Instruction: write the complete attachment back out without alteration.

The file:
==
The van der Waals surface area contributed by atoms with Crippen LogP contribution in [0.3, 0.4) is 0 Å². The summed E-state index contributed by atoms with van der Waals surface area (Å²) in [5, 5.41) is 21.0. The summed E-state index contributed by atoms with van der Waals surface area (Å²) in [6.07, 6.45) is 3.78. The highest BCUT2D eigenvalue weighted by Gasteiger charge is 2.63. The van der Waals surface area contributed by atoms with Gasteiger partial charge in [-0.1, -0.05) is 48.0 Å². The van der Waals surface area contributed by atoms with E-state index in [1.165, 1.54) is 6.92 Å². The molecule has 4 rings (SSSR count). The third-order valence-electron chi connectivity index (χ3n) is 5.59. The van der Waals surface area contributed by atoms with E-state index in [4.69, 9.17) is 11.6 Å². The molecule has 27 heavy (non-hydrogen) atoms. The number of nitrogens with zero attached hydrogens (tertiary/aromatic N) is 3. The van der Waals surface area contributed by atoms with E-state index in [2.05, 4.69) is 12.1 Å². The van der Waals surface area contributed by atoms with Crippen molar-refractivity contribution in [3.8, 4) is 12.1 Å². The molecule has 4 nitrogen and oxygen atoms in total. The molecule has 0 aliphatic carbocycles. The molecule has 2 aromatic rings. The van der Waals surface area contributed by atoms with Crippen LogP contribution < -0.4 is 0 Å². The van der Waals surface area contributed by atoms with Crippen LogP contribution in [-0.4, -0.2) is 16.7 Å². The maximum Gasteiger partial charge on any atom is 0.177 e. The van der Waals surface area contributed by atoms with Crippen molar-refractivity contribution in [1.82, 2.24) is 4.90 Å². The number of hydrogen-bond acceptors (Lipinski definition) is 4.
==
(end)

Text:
The van der Waals surface area contributed by atoms with Crippen LogP contribution in [0.3, 0.4) is 0 Å². The summed E-state index contributed by atoms with van der Waals surface area (Å²) in [5, 5.41) is 21.0. The summed E-state index contributed by atoms with van der Waals surface area (Å²) in [6.07, 6.45) is 3.78. The highest BCUT2D eigenvalue weighted by Gasteiger charge is 2.63. The van der Waals surface area contributed by atoms with Gasteiger partial charge in [-0.1, -0.05) is 48.0 Å². The van der Waals surface area contributed by atoms with E-state index in [1.165, 1.54) is 6.92 Å². The molecule has 4 rings (SSSR count). The third-order valence-electron chi connectivity index (χ3n) is 5.59. The van der Waals surface area contributed by atoms with E-state index in [4.69, 9.17) is 11.6 Å². The molecule has 27 heavy (non-hydrogen) atoms. The number of nitrogens with zero attached hydrogens (tertiary/aromatic N) is 3. The van der Waals surface area contributed by atoms with E-state index in [2.05, 4.69) is 12.1 Å². The van der Waals surface area contributed by atoms with Crippen molar-refractivity contribution in [3.8, 4) is 12.1 Å². The molecule has 4 nitrogen and oxygen atoms in total. The molecule has 0 aliphatic carbocycles. The molecule has 2 aromatic rings. The van der Waals surface area contributed by atoms with Crippen LogP contribution < -0.4 is 0 Å². The van der Waals surface area contributed by atoms with Crippen LogP contribution in [-0.4, -0.2) is 16.7 Å². The maximum Gasteiger partial charge on any atom is 0.177 e. The van der Waals surface area contributed by atoms with Crippen molar-refractivity contribution in [1.82, 2.24) is 4.90 Å². The number of hydrogen-bond acceptors (Lipinski definition) is 4.